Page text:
Straight cut-and-paste from the inbox (color added by yoursess truly):
The City Colleges of Chicago community will come together at the 2013 graduation ceremony to celebrate Associate degree completers:
Friday, May 3, 2013
525 S. Racine Ave.
Beyond our control, the University of Illinois changed its graduation schedule and venue rental regulations, forcing City Colleges to hold Commencement the Friday before finals. We understand that the timing may be a challenge, so we are asking the Class of 2013 to vote on the most convenient time to hold the commencement on Friday, May 3. We will tally the survey results and announce the winning timeframe for Commencement 2013 on Monday, March 11.
City Colleges graduates have worked hard to attain this educational milestone and we look forward to celebrating their achievement with this time-honored tradition.
I aint’s got nothin’ to say ’bout it right now. There are some pros and cons to the date. Good to see that some things are out of CCC’s control. At least they know what it feels like now; I mean in terms of being told what you can and cants do by others.
CCC appears to be eatin’ some humble pie and asking the graduates what time works best.
So if the Pavilion empties early (again!), them grads should take part of the blame, since they’ve been given an opportunity to have a say, right?
Hey!, this frees up my Saturday!
Guess I did have somethin’ to say after all.
Have your say too.
8 thoughts on “Commencement 2013”
When did we stop calling them “graduates”?
Don’t get me started…
City Colleges graduates?
Since when do adjectives have an -s in standard American English?
Oh yeah. This is Chicago…..
Graduating a week before classes end? Hm.
One purpose of the graduation ceremony is to provide students with a feeling of momentous accomplishment for completing their years of hard work. If we hold the graduation ceremony a week early, it seems that a student will either (a) not quite have this feeling, because they know they must still complete their final exams, papers, and other projects, or (b) feel this, and lose motivation to work their hardest to complete their final tasks to the best of their ability. Neither situation is good. An educator’s wish is that more students feel (a) than (b), because although it doesn’t feel as good, it works toward the goals of education better.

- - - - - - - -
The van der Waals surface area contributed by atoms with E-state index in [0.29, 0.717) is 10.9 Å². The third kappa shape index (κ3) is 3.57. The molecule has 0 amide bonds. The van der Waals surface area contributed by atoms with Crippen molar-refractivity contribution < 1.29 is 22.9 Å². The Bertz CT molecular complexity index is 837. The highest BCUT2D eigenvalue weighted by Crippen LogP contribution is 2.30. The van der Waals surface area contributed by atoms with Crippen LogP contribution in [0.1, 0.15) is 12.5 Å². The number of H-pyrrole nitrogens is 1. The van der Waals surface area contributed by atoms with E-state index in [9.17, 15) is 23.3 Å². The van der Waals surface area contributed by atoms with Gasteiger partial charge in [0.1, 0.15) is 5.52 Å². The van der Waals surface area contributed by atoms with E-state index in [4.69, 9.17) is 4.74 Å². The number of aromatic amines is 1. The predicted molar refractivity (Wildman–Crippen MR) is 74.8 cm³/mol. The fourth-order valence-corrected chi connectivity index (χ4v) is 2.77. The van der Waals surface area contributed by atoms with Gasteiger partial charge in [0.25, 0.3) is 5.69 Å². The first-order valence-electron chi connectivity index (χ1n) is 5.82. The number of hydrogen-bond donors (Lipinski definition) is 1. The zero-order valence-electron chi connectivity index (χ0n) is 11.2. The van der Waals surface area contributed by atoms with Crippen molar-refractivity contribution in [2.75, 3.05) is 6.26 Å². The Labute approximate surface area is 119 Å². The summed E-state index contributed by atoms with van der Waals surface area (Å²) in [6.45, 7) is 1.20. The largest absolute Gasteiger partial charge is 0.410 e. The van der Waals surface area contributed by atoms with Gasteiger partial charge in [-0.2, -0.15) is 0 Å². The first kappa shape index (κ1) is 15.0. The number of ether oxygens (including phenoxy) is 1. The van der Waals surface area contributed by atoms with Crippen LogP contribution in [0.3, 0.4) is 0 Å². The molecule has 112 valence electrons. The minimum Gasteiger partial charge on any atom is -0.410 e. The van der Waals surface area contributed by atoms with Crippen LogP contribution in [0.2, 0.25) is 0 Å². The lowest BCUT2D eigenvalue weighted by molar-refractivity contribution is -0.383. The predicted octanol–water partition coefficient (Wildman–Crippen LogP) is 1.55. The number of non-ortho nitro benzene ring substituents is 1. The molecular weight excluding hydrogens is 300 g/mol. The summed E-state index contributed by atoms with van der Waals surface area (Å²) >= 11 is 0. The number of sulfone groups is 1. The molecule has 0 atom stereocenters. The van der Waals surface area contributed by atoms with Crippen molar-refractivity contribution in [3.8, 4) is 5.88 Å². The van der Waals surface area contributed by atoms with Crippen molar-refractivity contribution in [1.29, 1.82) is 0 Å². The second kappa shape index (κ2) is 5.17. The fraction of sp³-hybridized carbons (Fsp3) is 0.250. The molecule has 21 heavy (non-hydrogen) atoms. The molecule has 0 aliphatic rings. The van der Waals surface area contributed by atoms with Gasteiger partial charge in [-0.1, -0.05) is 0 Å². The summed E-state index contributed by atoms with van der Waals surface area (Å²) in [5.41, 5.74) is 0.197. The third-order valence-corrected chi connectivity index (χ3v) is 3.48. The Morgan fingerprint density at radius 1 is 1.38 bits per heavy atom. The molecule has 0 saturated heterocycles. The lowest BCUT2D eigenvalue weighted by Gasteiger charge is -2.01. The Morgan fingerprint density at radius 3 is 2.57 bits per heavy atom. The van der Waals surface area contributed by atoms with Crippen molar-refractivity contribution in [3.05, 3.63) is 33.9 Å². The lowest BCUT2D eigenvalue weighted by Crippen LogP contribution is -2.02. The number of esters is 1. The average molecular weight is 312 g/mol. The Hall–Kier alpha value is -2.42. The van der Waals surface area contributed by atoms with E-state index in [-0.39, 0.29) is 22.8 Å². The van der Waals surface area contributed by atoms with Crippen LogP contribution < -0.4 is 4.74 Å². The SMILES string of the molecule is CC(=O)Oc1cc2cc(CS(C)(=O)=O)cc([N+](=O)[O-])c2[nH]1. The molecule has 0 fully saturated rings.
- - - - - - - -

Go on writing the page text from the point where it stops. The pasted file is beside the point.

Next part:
Many people get no thrill from ceremony, and for them, it won’t matter. But others do, and this could matter quite a bit. I hope they receive their appropriate sense of accomplishment at whatever 4-year college they earn their Bachelor’s degree.
Of course, another purpose of a graduation ceremony is to showcase the leaders of the educational institution. For that purpose, I doubt it matters when the ceremony takes place, so long as people attend the opening ceremony.
let’s just all skip it, they are not paying us for our pefrsonal or sick day s when we retire anyway.
I hear what your sayin’, ni_mane.
However, I don’t think we should skip it just ’cause District muffed it up again. I try to think of the students that are truly excited and invite family and friends to this occasion. The least we faculty could do is be there for them. Even if it means waiting to the end to see our HWC grads walk and the pavilion is empty. Solidarity, baby.
Two wrongs won’t make a right.
Feel free to disagree. I can see it both ways.
No biggie….hard for the families to come though. I mean some people have to work!